Wetenschap - 1 januari 1970

Nitrogen and light interact in lettuce growth

Nitrogen and light interact in lettuce growth

Nitrogen and light interact in lettuce growth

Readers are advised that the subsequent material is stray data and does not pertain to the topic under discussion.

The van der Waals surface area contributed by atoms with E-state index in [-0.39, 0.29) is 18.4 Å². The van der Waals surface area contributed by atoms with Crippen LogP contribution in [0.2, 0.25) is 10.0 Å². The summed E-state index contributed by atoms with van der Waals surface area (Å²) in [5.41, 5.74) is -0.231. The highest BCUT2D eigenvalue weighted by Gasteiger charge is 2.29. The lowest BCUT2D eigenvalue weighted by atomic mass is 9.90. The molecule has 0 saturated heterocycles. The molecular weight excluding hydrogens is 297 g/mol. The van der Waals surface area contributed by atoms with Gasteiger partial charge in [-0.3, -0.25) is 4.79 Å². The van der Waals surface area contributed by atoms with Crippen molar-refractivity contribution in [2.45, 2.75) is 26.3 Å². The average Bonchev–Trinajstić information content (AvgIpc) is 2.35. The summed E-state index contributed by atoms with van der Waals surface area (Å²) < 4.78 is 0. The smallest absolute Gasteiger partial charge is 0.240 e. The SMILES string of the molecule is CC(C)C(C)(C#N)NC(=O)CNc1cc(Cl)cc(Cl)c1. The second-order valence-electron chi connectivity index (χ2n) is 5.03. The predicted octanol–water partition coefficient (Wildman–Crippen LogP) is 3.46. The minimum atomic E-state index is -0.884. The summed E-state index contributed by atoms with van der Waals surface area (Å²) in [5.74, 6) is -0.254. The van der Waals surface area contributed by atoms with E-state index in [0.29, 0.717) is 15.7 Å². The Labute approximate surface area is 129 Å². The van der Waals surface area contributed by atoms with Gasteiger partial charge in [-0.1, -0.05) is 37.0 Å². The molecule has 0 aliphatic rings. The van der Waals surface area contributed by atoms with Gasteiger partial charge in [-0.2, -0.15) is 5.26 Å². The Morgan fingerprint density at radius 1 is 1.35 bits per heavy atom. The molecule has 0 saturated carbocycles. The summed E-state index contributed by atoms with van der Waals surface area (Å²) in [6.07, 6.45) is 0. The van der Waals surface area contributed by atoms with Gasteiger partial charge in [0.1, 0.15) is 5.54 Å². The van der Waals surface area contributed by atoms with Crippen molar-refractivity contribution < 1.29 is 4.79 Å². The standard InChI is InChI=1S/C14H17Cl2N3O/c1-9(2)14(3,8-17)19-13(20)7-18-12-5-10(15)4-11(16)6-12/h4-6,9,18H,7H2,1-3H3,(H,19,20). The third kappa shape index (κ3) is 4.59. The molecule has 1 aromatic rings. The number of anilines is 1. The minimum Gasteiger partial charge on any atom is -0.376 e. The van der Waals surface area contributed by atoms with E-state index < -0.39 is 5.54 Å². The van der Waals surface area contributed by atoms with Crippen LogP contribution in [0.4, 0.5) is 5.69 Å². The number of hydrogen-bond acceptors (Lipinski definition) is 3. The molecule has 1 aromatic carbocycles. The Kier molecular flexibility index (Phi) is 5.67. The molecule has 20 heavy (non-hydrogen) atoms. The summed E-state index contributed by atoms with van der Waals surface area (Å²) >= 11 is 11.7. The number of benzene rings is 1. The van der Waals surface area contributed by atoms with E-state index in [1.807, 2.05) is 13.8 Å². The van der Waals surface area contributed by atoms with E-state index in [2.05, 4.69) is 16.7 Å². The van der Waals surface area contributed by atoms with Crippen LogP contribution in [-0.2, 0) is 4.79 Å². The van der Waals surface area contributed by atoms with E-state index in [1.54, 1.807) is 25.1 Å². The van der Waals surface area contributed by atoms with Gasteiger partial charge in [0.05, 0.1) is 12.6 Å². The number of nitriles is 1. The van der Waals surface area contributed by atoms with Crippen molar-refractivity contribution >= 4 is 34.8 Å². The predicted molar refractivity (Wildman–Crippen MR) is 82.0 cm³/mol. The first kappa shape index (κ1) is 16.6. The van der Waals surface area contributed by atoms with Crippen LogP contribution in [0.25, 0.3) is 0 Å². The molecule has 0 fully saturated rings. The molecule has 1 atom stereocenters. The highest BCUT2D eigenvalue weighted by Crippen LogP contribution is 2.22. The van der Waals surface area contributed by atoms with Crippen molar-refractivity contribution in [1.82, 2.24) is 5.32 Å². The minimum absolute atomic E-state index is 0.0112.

Hydroponically-grown lettuce thrives well on lower nitrogen inputs at times of lower radiation, such as during the winter months. However, at times of high light intensity, such as during the summer months, the amount of nitrogen becomes a more important factor for growth. These were the main conclusions made by Andreia Henriques after a year of greenhouse experimentation at the Research Institute for Agrobiology and Soil Fertility (AB-DLO). The first conclusion was good news to Henriques: We are always looking for ways to reduce the amount of nitrogen applied in agriculture as nitrates can be harmful to the environment and health. Her experiments form part of a joint AB-ATO research institute project on precision plant nutrition which aims at more efficient nutrient recycling. According to Henriques, using a combination of two factors (light intensity and nitrogen supply) to determine dry matter production is unusual. When three levels of radiation were tested against three amounts of nitrogen input, nitrogen proved to be the limiting factor. Henriques' experiments showed that all the plants were equally efficient in their use of radiation, regardless of how much nitrogen was added, except for one combination: at high light intensity and low nitrogen input (70% of normal plant needs), quality and growth of the lettuce heads declined. For lettuce grown under low radiation, an increase in nitrogen input resulted in only negligible improvement in lettuce quality and growth. Am.S

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